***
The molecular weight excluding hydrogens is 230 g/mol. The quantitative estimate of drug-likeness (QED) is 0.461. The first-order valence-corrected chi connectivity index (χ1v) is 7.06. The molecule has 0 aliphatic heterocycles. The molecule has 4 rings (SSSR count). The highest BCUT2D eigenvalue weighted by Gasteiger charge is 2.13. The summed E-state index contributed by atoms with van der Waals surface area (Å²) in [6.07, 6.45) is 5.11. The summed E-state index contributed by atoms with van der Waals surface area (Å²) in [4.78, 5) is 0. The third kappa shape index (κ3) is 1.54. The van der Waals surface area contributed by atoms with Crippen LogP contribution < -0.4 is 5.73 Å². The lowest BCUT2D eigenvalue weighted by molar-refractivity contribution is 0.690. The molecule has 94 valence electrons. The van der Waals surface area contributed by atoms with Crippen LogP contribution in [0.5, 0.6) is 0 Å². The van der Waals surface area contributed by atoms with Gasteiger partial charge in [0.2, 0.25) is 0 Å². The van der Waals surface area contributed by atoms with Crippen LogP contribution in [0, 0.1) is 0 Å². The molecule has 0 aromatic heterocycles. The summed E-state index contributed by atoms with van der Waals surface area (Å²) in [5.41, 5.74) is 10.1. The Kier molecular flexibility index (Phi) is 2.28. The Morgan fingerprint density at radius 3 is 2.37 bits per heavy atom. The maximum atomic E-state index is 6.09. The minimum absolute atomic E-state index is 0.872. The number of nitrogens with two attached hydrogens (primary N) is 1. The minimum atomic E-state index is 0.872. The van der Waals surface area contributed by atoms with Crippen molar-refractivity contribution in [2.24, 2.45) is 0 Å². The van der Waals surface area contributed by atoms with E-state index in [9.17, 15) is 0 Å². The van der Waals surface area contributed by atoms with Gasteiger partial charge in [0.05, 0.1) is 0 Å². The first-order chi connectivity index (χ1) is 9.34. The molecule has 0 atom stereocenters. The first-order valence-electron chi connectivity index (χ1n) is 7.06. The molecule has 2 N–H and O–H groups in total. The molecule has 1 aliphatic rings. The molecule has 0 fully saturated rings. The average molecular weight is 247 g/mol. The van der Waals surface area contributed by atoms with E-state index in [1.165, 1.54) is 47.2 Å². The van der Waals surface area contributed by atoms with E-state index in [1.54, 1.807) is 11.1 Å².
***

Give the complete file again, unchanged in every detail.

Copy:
The molecular weight excluding hydrogens is 230 g/mol. The quantitative estimate of drug-likeness (QED) is 0.461. The first-order valence-corrected chi connectivity index (χ1v) is 7.06. The molecule has 0 aliphatic heterocycles. The molecule has 4 rings (SSSR count). The highest BCUT2D eigenvalue weighted by Gasteiger charge is 2.13. The summed E-state index contributed by atoms with van der Waals surface area (Å²) in [6.07, 6.45) is 5.11. The summed E-state index contributed by atoms with van der Waals surface area (Å²) in [4.78, 5) is 0. The third kappa shape index (κ3) is 1.54. The van der Waals surface area contributed by atoms with Crippen LogP contribution < -0.4 is 5.73 Å². The lowest BCUT2D eigenvalue weighted by molar-refractivity contribution is 0.690. The molecule has 94 valence electrons. The van der Waals surface area contributed by atoms with Crippen LogP contribution in [0.5, 0.6) is 0 Å². The van der Waals surface area contributed by atoms with Gasteiger partial charge in [0.2, 0.25) is 0 Å². The van der Waals surface area contributed by atoms with Crippen LogP contribution in [0, 0.1) is 0 Å². The molecule has 0 aromatic heterocycles. The summed E-state index contributed by atoms with van der Waals surface area (Å²) in [5.41, 5.74) is 10.1. The Kier molecular flexibility index (Phi) is 2.28. The Morgan fingerprint density at radius 3 is 2.37 bits per heavy atom. The maximum atomic E-state index is 6.09. The minimum absolute atomic E-state index is 0.872. The number of nitrogens with two attached hydrogens (primary N) is 1. The minimum atomic E-state index is 0.872. The van der Waals surface area contributed by atoms with Crippen molar-refractivity contribution in [2.24, 2.45) is 0 Å². The van der Waals surface area contributed by atoms with E-state index in [9.17, 15) is 0 Å². The van der Waals surface area contributed by atoms with Gasteiger partial charge in [0.05, 0.1) is 0 Å². The first-order chi connectivity index (χ1) is 9.34. The molecule has 0 atom stereocenters. The first-order valence-electron chi connectivity index (χ1n) is 7.06. The molecule has 2 N–H and O–H groups in total. The molecule has 1 aliphatic rings. The molecule has 0 fully saturated rings. The average molecular weight is 247 g/mol. The van der Waals surface area contributed by atoms with E-state index in [1.165, 1.54) is 47.2 Å². The van der Waals surface area contributed by atoms with E-state index in [1.54, 1.807) is 11.1 Å².